Friday, August 22, 2014

Why the Church?

I've been doing a lot of serious writing lately, trying to take a stand and say what I have to say about the most concerning matters of current events. And so I told myself that I was going to write on something a little lighter this week. But my mother, my father, and my wife have all told me that I have selective hearing. Apparently I even have trouble hearing myself.

However, I think what I'm doing this week is okay because, even though my topic is "Why the Church?" it comes from the Acts 8 Moment BLOGFORCE Challenge. Which means it's not just me trying to throw rocks at current events by means of my blog. No, in fact, this topic is a challenge given to everyone who follows the Acts 8 Moment. Which means that this post of mine is a part of a larger discussion taking place in cyberspace. As proof of said discussion, the icon below should route you to a collection of all the participating posts. And since it gets you into a select part of cyberspace, it means that I'm giving you my credentials.

I feel so cool... I have credentials...

I do have to take a step back and chuckle at myself. Because what I just summed up, the nature of the BLOGFORCE challenge being issued to a community of bloggers, rather than lone rangers railing online against various injustices, is founded on the same basic principle that I would hold up in response to "Why the church?" Please let me explain...

If I'm just a lone ranger out here on the internet and I'm railing against various injustices, then I have very few choices to make when I sit down to write; Is it this injustice or that one today? Do I write about the injustices this week or do I cave and do something lighter for my own well being? And going through that whole process can be exhausting if I do it with a tunnel vision mentality. I can go ahead and extend that situation to my diaconal ministry: if I approach diaconal ministry as a lone ranger, it is exhausting and a prescription for burn out.

So how do I counteract it? Well if recognize that I'm not speaking into a vacuum, I have the space to recognize that others are contributing their voices as well. This makes my role as a blogger much more fulfilling and it makes my job as a diaconal padawan much less dire. What I mean by this is that I'm recognizing that I'm a part of the Body of Christ, which we can refer to as the Church.

Let me restate that in terms of the initial question. Why the Church? What is it about the Church that is good and that deserves to continue? I believe that the Church deserves to continue because we are the Church; we are the hands and feet of Christ in the world today. We are invited to be the expression of Christ in the world today.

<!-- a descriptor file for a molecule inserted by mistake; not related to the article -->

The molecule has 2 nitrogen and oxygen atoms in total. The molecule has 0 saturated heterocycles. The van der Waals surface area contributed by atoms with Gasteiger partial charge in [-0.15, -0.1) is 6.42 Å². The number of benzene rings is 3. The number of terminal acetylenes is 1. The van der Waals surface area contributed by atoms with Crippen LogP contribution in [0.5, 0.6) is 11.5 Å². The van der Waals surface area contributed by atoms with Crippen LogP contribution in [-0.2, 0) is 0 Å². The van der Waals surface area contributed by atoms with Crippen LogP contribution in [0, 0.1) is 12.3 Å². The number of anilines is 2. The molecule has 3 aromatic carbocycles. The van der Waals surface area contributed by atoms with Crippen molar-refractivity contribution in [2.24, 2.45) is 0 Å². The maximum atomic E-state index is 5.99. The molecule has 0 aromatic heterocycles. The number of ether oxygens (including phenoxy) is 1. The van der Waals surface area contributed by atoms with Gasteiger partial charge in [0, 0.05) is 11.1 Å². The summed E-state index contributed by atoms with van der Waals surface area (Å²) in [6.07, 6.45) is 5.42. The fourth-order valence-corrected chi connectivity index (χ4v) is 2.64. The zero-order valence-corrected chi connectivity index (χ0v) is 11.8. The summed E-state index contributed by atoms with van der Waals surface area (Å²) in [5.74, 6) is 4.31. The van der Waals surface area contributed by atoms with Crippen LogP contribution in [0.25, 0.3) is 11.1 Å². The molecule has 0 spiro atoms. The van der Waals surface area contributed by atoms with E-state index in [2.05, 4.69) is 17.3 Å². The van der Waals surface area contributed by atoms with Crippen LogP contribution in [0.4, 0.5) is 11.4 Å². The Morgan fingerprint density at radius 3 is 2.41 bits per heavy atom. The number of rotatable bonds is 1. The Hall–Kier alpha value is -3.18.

Now I need to unpack those statements so that they hopefully make more sense. I believe that God entered this world that we experience in order to have a human experience of it; to live and die as one of us. To live and breathe and act as an example for us.

If we follow Christ's example, we the Church, the Body of Christ, can meet the least, the last, and the lost in order to live with them in their experience.

The awe inspired in me by that opportunity is humbling and nearly overwhelming. Because Lord knows how messed up I am and how messed up everyone is. Nonetheless, the Lord still loves us and empowers us to be his hands and feet in the world today. We are the Body of Christ; the Expression of Christ in the world today.

That being said, I know full well that God can act in the world today without us. I know that people can and do encounter God without any help from the Church or Christianity. Ed Stetzer expresses this by saying "It's not that [God's] church has a mission, but rather that [God's] mission has a church" (emphasis mine, see complete interview here). The mission exists with or without us. So if we, as the Body of Christ, join in with that mission, then we will be guided to encounter the least, the last, and the lost. But if I stop there, then I still haven't actually answered the question.

The Church is also the community of people who have answered God's call to mission. In gathering as the Church, we are able to help each other authentically answer God's call. We are able to support one another so that each of us individually do not feel like lone rangers. Because lone rangers will burn out. But if we gather together to support one another, we can worship and be replenished in order to continue our work in God's mission.

TL;DR: How do I respond to "why Church? I say we, the Church, are the community of people answering the call to be the hands and feet of Christ in the world today.


I hope, dear reader, that you were able to see my passion for this way of living. And I hope it didn't come across as hokey. Because Lord knows that I tried really hard not to sound hokey to myself. Every time I wrote something like "we are the expression of Christ today," I had flashes of those really awkward 1990s Stephen Sawyer paintings. If you don't know what I'm talking about, there are a couple featured in this article on and this post from The American Jesus. I apologize for any trauma experienced by following those links. 

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